— Michael Rimmer (@MichaelRimmer8) August 23, 2015
The Telegraph, further: “This was a victory that touched a nerve across the sporting world and beyond. Athletics had its hero back and it was time to rejoice.”
The Daily Mail, the day before the race, published a story that said, in the opening paragraph: “ … stand by for sport as a freak show.” In the next paragraph, this reference: “… it’s Usain Bolt against the bearded lady, otherwise known as Justin Gatlin.” Next paragraph: “If Gatlin wins, it will be a terrible indictment of a sport that seems utterly at a loss about how to police itself. If Bolt wins, it will merely reinforce the idea that he is all that stands between athletics and oblivion.”
In its report on the race itself, under a headline that called Gatlin a “drugs cheat,” the Daily Mail declared that “by defeating the unashamed American, banned twice for drugs offenses and utterly repentant, [Bolt] landed a significant blow for clean athletes rallying against the dopers who steal their medals and in turn their money.”
The truth: referring to Gatlin, Nehemiah, speaking in the tunnel under the stadium after the 100 final, stressing, again, "He never stole any money. When he got banned, he never ran another race.”
Let us all be clear:
The best — the very best — that any of us can say about Bolt, who has been a charming and irrepressible champion since his first Olympic gold here at the Bird’s Nest seven years ago, is that he has never tested positive.
We cannot — repeat, not — say with certainty that he is “clean.”
For his part, Gatlin is not “evil.” That is over-the-top ridiculous.
Gatlin is a good guy. He got tagged twice for doping positives. The first, in 2001, came when he was 19, and was for Adderall, the prescription medicine he was taking for the attention-deficit disorder with which he had been diagnosed 10 years before.
The second, in 2006, was for testosterone, and under circumstances that have never been fully explained. The evidence in the matter does not corroborate the story that a massage therapist rubbed steroid cream on Gatlin; that, according to a read of the record, was first suggested by Gatlin’s then-coach Trevor Graham, whose credibility as a central figure in the BALCO matter has to be viewed dimly.
A more likely, if unproven, explanation is that the positive test came from a shot or a pill delivered while Gatlin was under the direct watch of Graham and assistant coach Randall Evans.
This unequivocal acknowledgment: the rules make it plain that Gatlin was liable for what’s in him, however it got there.
The rules were followed. Gatlin was sent away, into the wilderness, for four long years.
A read of the transcripts in the 2007 hearing that followed the 2006 test makes plain — from investigators to the arbitrators themselves — the belief that Gatlin did not knowingly ingest anything illicit.
When he found out he had tested positive, moreover, Gatlin immediately sought to help federal investigator Jeff Novitzky in Novitzky’s investigation of BALCO, agreeing to make undercover phone calls to Graham.
Yet the dozen or so calls Gatlin made got him no credit in his doping case — the rule at the time said that any such “substantial assistance” had to lead directly to an anti-doping agency “discovering or establishing” doping by another person.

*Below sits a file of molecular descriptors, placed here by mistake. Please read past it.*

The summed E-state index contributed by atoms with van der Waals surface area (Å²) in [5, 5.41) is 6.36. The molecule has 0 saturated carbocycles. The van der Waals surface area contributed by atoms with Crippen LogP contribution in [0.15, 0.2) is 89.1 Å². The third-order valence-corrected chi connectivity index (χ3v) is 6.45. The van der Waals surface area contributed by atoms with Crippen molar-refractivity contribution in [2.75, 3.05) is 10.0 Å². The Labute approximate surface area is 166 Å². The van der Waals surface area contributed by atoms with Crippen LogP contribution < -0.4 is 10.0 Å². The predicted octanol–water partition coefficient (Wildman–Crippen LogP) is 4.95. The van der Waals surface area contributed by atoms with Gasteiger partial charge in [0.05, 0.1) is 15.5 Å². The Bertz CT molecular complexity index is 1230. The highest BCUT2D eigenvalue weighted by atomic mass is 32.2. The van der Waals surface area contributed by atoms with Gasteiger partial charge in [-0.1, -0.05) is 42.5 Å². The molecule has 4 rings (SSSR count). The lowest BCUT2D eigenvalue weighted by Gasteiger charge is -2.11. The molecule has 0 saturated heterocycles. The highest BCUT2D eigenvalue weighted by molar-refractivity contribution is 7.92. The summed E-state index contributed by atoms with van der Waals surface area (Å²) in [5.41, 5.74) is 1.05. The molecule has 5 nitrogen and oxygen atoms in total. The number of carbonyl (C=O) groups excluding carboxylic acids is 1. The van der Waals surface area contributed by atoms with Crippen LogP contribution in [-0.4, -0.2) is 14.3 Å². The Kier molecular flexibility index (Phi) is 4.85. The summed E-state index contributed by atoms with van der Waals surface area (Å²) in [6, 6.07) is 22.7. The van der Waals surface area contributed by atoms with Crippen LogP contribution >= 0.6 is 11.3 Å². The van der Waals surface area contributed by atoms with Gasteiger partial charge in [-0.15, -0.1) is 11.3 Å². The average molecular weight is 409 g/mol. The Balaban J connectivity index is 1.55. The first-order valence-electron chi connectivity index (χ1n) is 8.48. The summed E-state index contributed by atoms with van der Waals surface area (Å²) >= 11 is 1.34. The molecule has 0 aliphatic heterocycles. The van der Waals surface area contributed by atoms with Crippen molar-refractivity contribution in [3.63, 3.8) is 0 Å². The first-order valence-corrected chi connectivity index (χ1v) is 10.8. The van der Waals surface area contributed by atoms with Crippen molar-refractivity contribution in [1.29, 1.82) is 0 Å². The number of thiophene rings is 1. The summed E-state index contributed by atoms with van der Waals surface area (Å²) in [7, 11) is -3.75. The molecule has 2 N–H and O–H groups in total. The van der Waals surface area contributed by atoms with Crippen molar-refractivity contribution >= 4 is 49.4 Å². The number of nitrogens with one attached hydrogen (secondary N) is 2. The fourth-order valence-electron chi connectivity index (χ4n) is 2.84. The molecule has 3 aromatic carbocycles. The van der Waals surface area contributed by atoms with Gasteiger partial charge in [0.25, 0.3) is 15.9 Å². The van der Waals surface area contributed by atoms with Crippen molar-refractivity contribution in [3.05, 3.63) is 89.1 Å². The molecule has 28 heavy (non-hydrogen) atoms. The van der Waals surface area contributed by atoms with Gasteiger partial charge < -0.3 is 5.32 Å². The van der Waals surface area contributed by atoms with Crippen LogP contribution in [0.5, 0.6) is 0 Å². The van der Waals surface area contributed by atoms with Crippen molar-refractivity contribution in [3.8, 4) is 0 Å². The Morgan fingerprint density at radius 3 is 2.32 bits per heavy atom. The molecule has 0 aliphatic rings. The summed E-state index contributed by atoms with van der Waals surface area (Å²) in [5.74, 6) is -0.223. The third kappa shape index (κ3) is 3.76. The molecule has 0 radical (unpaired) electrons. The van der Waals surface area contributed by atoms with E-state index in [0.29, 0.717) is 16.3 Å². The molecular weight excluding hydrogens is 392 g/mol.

Since that didn’t happen, Gatlin got no break.
You can maybe understand why that might -- to those who have long supported Gatlin -- seem a disconnect. Gatlin is a good guy who, when notified he had a problem, tried his very best to help the good guys do the right thing. And what did that get him for his effort? Nothing.
How does that ring in the balance of equities?
The thing about rules is this — without reference to real life, rules can easily become unjust.
This is why the call for lifetime bans is so tiresome.
Sports officials know this full well. Such bans come loaded with an assortment of challenges, including a violation of basic human rights. The International Olympic Committee president, Thomas Bach, reminded one and all of this very thing just last Friday, at a news conference here.
We live in the real world, everyone, not a world of judgment and moral high-mindedness where a young man with transgressions in his teens and early 20s has to live, re-live and keep living the past.
Gatlin, again, is now 33.
Who among us has not done things at 19, or 24, that they wish they could replay? Where is that understanding?
Where in the coverage was any attempt to portray the heartbreak Gatlin felt in 2006, and thereafter?
Or the courage it took to remain true to one’s self for the long years he was out of the sport, then the several more it took to build back to world-class speed?
Or Gatlin’s incredibly strong family ties — how his mother and father have been with him throughout the ups, the downs, everything?
That’s also why the heckling of his mother was so very wrong.
As Gatlin said Sunday night when he was asked why he went moments after the race to see his mother, Jeanette, “I didn’t say anything to my mother. Win or lose, that was my plan, to go embrace her. For the simple fact that my mother and my father,” Willie, a Vietnam vet, “have been through my ups and downs with me. For them, it has been a journey. It has been a journey for me. I’m so happy they can be at every championship I have been at. I love them. I love them.”
Where was that? Anywhere?
Or did it cut against the easy caricature of Gatlin as “evil” to write that, in fact, he is a real person, and that each and all of us are on a journey in life fraught with mistakes.
Let the words of Dr. King, as ever, ring out. The beauty — for Justin Gatlin, for all of us — is that life also offers opportunity and redemption.